1935 American racing driver and innovative founder of Chaparral Cars, Jim Hall was born on this day in 1935. He began racing in 1953 and impressed on his Formula 1 debut seven years later by finishing seventh in the United States Grand Prix. Fourth in the non-championship 1962 Mexican GP, he raced for BRP in the 1963 World Championship and twice scored points when sixth at Silverstone and fifth in Germany. He had formed Chaparral by now and won the 1964 United States Road Racing Championship and 1965 Sebring 12 Hours for the marque. Hall continued to enjoy success as a team owner into the 1990s.
1939 Out of the nine Mercedes and Auto Unions that started the 1939 German Grand Prix, only one car from each team finished as mechanical failure and accidents decimated the pre-race favourites. Mercedes veteran Rudolf Caracciola drove a conservative race in the drizzle to win his home GP for the sixth and final time with Hermann Müller second for Auto Union. Paul Pietsch’s 3-litre Maserati led briefly and finished third.
2002 British American Racing team principal David Richards announced that Jenson Button had signed a long-term deal to join the team from 2003. Having struggled during two seasons with Benetton and Renault, Button eventually established himself with the Brackley-based concern. He won his first Grand Prix for what was now called Honda in Hungary in 2006 and was a cornerstone of the team when the Japanese manufacturer withdrew at the end of 2008. The team was saved that winter and rebranded Brawn Grand Prix with Mercedes-Benz now supplying engines. Button then won six of the opening seven races as he clinched an unlikely world title in 2009.
1938 It is 80 years since Richard Seaman (above) won the German Grand Prix for Mercedes-Benz. Silver W154s filled the first four grid positions with Manfred von Brauchitsch having qualified on pole. The German was on course to victory when his car caught fire during a routine refueling stop at the end of lap 15. Team manager Alfred Neubauer waved second-placed Seaman to rejoin the track and take the lead. Seaman completed the remaining seven laps to become the first Englishman to win a continental GP since Henry Segrave.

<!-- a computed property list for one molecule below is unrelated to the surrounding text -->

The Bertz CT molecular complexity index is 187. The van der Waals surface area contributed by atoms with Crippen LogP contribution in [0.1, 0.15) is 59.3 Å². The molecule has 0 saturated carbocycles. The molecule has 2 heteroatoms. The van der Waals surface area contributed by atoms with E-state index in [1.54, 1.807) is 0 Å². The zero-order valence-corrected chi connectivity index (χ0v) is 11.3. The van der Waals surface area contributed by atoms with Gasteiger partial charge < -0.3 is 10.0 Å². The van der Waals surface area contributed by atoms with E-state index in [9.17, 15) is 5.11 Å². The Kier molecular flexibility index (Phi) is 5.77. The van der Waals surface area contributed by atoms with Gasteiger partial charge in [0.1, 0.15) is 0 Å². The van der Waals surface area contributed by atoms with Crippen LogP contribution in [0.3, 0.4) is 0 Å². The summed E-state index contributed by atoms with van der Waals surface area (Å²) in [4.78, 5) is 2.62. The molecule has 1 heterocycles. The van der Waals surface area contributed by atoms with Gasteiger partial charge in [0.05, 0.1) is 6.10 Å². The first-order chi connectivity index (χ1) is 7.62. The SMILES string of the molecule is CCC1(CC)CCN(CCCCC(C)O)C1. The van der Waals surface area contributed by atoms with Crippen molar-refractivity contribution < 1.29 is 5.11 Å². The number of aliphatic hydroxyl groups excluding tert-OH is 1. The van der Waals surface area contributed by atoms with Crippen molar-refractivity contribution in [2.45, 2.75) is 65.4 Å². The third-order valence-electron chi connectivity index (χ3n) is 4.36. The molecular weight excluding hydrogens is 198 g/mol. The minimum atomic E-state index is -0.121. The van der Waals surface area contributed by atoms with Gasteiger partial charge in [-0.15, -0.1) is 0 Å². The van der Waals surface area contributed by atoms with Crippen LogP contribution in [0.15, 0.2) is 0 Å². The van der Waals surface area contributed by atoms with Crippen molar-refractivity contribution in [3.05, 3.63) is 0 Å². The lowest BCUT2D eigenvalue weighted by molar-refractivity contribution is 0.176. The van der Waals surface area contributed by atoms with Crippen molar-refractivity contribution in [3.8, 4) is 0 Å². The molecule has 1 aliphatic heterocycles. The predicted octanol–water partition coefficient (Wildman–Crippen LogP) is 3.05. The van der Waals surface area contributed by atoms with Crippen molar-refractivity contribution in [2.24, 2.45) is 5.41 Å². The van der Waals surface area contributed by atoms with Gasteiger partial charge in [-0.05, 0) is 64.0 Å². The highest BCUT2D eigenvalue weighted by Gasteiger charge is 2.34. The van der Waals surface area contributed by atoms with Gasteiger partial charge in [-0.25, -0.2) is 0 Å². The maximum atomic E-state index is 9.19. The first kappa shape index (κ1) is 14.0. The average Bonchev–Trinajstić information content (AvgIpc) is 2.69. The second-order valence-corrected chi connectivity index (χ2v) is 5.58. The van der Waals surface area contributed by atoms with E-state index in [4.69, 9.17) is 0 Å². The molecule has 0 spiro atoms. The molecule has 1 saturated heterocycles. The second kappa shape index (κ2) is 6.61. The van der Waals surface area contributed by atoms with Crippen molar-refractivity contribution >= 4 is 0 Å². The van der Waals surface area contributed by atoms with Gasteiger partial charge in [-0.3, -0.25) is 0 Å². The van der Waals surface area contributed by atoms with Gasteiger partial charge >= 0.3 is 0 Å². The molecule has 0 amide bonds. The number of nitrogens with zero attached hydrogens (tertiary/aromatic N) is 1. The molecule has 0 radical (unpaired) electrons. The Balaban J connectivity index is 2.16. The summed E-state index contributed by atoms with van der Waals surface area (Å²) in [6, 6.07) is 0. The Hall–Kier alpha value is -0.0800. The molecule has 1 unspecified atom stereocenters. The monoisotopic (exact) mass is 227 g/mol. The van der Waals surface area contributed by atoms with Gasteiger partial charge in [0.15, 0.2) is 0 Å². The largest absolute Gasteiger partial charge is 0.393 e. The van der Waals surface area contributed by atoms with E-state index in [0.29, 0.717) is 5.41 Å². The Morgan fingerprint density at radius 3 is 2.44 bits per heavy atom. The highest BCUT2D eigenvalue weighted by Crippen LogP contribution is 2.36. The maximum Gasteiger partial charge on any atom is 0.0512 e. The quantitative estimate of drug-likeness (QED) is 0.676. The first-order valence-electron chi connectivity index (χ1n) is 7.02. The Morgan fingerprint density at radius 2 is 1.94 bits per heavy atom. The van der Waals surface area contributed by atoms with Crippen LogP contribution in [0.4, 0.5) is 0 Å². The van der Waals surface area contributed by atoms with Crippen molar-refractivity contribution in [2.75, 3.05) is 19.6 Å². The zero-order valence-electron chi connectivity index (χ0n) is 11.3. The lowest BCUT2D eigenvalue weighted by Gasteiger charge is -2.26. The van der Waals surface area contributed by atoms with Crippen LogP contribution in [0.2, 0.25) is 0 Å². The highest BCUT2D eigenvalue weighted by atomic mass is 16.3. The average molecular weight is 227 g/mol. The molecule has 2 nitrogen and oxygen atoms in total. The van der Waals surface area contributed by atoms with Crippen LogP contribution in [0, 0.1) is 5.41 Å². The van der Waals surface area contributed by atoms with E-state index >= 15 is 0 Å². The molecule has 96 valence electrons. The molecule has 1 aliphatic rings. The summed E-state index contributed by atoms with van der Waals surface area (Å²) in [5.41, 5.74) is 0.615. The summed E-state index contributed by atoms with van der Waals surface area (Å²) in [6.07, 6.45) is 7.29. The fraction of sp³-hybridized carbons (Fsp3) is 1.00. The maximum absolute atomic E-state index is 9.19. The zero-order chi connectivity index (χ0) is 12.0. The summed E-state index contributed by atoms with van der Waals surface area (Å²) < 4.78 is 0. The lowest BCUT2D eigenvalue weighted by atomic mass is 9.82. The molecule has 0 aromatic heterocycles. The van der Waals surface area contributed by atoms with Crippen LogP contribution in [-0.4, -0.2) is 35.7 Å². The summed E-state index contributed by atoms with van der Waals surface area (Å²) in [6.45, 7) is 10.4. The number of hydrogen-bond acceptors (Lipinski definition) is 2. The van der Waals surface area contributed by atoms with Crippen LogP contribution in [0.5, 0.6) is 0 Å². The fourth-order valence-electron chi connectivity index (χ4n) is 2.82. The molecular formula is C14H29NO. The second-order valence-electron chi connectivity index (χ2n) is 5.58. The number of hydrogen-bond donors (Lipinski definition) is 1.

1982 René Arnoux disobeyed team orders to win the 1982 French Grand Prix on a day when French drivers filled the top four places. Arnoux led a Renault 1-2 in qualifying but was passed by the Brabham-BMWs during the early stages at Paul Ricard. Both Riccardo Patrese and Nelson Piquet suffered engine failures so Arnoux led team-mate Alain Prost and the Ferraris of Didier Pironi and Patrick Tambay to the finish.
1985 Nelson Angelo Piquet was born in Heidelberg on this day in 1985. 2004 British Formula 3 Champion and GP2 runner-up in 2006, the son of triple world champion Nelson Piquet graduated to Formula 1 with Renault in 2008. That season included a surprise second-place finish at Hockenheim, just miles from his birthplace, and an infamous crash in Singapore. Dropped mid-way through the following season, Piquet has since won the inaugural Formula E title and continues to race in that electric series and the World Endurance Championship.
1896 One of the most flamboyant racers of his generation, Sir Henry “Tim” Birkin was born in Nottingham in 1896. Having served with the Royal Flying Corps during World War I, Birkin raced at Brooklands in 1921 but marriage and business pressures soon halted that career. He returned in 1928 with Bentley and finished fifth at Le Mans and in the Tourist Trophy. He won the following year’s Le Mans 24 Hours with Woolf Barnato and scored a notable second-place finish in the 1930 French Grand Prix, his Bentley towering over the nimble Bugattis. Bentley withdrew at the end of the season and Birkin won Le Mans for a second time in 1931 when driving Earl Howe’s Alfa Romeo. His Maserati 8C was third in the 1933 Tripoli GP but Birkin burnt his arm against the hot exhaust during the race. He died a month later after the wound became infected and Birkin developed septicaemia and blood poisoning.
1921 American star Jimmy Murphy (above) scored a famous victory in the French Grand Prix on this day in 1921. “Gentle Jimmy” led a four-car Duesenberg team to the most important race of the year on a circuit laid out on roads to the south of Le Mans. Only discharged from hospital two hours before the race following an accident in practice, Murphy dominated for much of the event and beat fellow American Ralph de Palma’s Ballot by 15 minutes. The victory banquet is reputed to have started with a toast to the first Frenchman home (third-placed Jules Goux) and the Americans promptly walked out to eat ham and eggs in a nearby café. Murphy won the Indianapolis 500 and national championship in 1922. He was killed at Syracuse in September 1924 having already accumulated enough points to be posthumously awarded a second Indycar title.
1987 Nelson Piquet won a race of attrition at Hockenheim on this day in 1987. The Williams of team-mate Nigel Mansell and McLaren’s Alain Prost both led but retired and the German Grand Prix ended with just seven cars circulating at the finish. Stefan Johansson three-wheeled across the line to finish second after puncturing a front tyre on the last lap. Ayrton Senna was third despite his active suspension failing in the closing stages with the Lotus slowed by 15 seconds a lap. Normally aspirated runners filled the next three positions with Martin Brundle too far behind following a couple of lengthy pitstops to be classified.